From May 2018, your website will need to be GDPR compliant. Act now and make sure you have an SSL certificate.
If your website does not have an SSL certificate, it will be flagged up to visitors as unsafe. This is an aspect of web browsing that aims to protect users and keep personal data safe and secure.
Having an SSL certificate basically means a little green padlock appears at the top of your browser. This informs visitors to your site that it is safe, and personal data is not at risk.
Any website that uses any type of form or asks for information – even a simple contact form or newsletter subscription box – absolutely must have an SSL certificate. It encrypts transmission of the data.
Google has already started to flag up websites without SSL certification with a nasty red warning stating they are “not secure.” The warning can affect traffic to your website, as it tends to put people off visiting. That red warning is designed to get noticed and make you think twice about visiting.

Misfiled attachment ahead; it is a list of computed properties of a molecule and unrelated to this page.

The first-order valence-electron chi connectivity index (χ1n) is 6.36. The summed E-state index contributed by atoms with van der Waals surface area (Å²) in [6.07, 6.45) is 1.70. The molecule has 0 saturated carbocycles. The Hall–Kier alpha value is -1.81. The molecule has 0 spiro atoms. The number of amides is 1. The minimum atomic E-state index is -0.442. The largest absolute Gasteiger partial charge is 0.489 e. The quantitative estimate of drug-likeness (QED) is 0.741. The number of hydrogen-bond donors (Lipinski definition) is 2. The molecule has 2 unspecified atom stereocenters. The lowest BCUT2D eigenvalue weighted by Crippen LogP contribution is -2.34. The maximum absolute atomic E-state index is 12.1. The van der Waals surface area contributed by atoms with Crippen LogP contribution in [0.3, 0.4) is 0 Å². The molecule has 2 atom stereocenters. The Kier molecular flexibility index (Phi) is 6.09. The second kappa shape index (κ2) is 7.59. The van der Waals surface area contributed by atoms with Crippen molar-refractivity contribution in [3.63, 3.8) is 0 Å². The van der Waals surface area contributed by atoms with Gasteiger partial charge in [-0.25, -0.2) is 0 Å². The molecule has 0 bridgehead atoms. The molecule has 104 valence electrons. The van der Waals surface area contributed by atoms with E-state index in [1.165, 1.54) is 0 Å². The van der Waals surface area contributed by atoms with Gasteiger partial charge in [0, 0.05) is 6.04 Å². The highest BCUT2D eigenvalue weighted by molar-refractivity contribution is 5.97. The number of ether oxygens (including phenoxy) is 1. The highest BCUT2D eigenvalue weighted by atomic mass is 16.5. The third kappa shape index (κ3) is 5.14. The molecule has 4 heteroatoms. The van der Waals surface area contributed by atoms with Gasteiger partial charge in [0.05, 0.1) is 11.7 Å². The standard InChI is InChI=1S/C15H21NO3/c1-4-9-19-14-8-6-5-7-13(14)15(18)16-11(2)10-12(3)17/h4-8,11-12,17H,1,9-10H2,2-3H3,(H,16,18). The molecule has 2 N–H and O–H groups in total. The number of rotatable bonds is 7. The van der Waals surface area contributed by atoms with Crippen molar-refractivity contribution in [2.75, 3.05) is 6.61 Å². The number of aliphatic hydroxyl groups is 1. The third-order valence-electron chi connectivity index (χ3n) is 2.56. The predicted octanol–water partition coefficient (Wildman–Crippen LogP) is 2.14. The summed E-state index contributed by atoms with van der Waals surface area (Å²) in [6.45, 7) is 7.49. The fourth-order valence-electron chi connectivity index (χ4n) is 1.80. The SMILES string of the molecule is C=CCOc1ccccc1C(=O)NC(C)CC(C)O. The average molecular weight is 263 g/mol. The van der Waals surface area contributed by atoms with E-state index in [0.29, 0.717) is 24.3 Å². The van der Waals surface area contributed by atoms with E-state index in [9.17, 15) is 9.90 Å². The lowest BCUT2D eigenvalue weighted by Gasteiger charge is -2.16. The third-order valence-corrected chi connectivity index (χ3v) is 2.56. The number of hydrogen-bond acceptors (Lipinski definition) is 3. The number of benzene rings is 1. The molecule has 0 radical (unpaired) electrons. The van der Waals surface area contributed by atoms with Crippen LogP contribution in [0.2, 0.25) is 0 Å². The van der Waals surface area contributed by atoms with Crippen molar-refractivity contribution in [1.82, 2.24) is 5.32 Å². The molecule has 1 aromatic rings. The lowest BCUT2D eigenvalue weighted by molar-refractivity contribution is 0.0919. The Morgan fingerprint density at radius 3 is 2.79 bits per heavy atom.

Let’s use online shopping as an example.
How many times have you typed in your name, address, telephone number, debit card number, expiry date or three-digit security code in to a form? More times than you can recall, probably.
When was the last time you looked for the green padlock? We can guarantee, from now on you will always double check.
When you input any sort of information in to a web form on a website without a green padlock at the top, (or without https:// at the front of the web address) your information is passed from computer to computer until it reaches a destination server. Any of those computers can see that information – including all those sensitive numbers and codes you think that only you know. This means your data is unencrypted.
When you type that information in to a “safe” website with the green padlock and https://, your data is made unreadable to everyone except for the destination server. The data is encrypted.
It is thought that Google will flag up to two thirds of the web as unsafe. Contrary to those digital urban myths, Google does actually want to make the web as safe and user friendly as possible, but it is up to businesses to make sure they tick all the right boxes so as not to get penalized.
SSL stands for Secure Sockets Layer. We know that does not really mean a lot to you, other than the fact it can make or break your brand trust. Without it, your reputation could be damaged.
SSL = Trust.
If you wish to find out more about website security and GDPR, call us today on 01759 283102 or email firstname.lastname@example.org.